This is a monumental museum, worthy of another longer visit. Stopping in the shop I found Kente cloth the perfect gift for both K and my grand daughter, Eleanor. Also 2 postcards, one with Frederick Douglass, who is one of my heroes, and the other a description of fascism, which eerily resembles the condition of the United States currently. Later at the Contemporary Art Museum I found a better gift for Eleanor—a thick book entitled Doodle All Year. Space for coloring and drawing on themes that soon she’ll be able to read. Grandpa may be known at times for his frugality and stinginess, but at others—this gift might represent that moment—he can be extraordinarily generous.

The Museum of Contemporary Art Detroit showed Barely There, Part 1, a mystifying collection of oddities: flags from different nations heaped into a loose pyramid, a pen with its cap removed, a series of writings about death and other such topics, a video of goldfish with words tied to their tails, and a video of a man hypnotized to believe he was viewing an art exhibit. I found the last most interesting, and thought LM with his new path toward hypnotherapy might also.

Biking back (propelled by a tail wind) I stopped at a resale shop to replace the wooden spoon I’d broken when stirring the sticking rice. Crammed with stuff, I remarked, you have enough stuff here to outfit a mansion. The skinny black woman running the shop seemed listless. The place was dark. Several people sat around. Everything felt dour and dank. I cheerily paid my dollar and left.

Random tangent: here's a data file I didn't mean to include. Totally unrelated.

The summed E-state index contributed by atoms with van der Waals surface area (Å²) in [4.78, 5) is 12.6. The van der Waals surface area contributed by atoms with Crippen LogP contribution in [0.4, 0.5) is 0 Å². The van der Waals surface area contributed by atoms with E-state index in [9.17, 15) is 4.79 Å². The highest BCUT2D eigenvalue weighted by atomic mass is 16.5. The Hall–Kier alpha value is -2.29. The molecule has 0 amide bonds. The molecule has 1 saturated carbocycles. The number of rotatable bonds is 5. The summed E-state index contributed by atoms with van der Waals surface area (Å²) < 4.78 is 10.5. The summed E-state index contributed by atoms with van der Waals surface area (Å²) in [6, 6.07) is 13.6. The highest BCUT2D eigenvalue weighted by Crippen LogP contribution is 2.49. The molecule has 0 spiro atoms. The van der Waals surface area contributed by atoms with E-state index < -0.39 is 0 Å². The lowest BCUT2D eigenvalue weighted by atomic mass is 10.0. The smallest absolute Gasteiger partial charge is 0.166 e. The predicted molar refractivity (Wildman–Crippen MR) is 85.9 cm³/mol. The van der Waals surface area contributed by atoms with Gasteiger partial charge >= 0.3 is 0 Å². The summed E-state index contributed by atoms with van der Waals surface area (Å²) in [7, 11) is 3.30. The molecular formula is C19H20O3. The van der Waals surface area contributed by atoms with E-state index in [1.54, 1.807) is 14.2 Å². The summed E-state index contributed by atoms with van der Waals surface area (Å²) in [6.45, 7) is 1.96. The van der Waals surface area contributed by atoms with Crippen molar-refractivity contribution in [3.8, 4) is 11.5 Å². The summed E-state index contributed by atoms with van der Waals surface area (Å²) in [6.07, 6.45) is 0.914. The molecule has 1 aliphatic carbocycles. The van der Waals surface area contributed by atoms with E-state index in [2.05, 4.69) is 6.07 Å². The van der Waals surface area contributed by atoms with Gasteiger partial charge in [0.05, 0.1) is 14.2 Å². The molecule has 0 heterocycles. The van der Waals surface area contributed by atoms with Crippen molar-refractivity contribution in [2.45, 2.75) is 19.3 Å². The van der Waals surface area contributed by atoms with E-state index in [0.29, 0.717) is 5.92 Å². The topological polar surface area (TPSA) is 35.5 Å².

Mexican Town

Whizzers—small motorcycles from Japan—haunt me. They whiz, they whine, they speed. A few days ago on the expressway I saw 3 in a row hurdle past all the cars, going at least 80 mph. They are obnoxious, dangerous, and pervasive.

A staple of the Midwest, alleys, once used by garbage trucks for pickup and to access private garages, are disappearing [or becoming green alleys—see below]. As a youth growing up in Chicago I remember alleys. They were the secret passageways to other regions of the neighborhood. We could spy from them into the backs of homes, enter back yards, pick from cherry trees, spy on girls shedding their clothes as they prepared for bed, hide in garages. And now, perhaps because of new techniques of trash collection and the vanishing of garages, alleys are not needed. Weeds grow over them, obscure them. Yesterday I noticed a fence extended into what may have been an old alley to add to the home’s space.

Had I stayed with my earlier plan of returning home on June 30, today I’d be on the train somewhere in New York state or Ohio, due to arrive in Boston tonight around 9 pm. Because of cheaper Amtrak prices on holidays when fewer wish to travel, I’ve extended. Is today my last day in Detroit? Will K show up for our meeting with Barbara about the Swords into Plowshares exhibit? Will I go to Ann Arbor with her for my remaining days on the road, leave from Ann Arbor Monday evening, arrive home on Tuesday, just in time to begin my teaching? All is uncertain.

Detroit Eastern Market

As of yesterday morning when I worked at Gloria’s home she had not yet contacted neighbors about portraits. I was tempted to ask Johnny to do the same, but thought perhaps asking both to coordinate portraiture might create conflict. Right or wrong call? No word yet from Bill Wylie-Kellerman about photo leads. I’ll phone him this morning. Today, depending on K’s plans, I might bike to Corktown and Mexican Town, maybe meet Bill, survey the area. Search for photos.



Taking Back Alleys” by Ashley C. Woods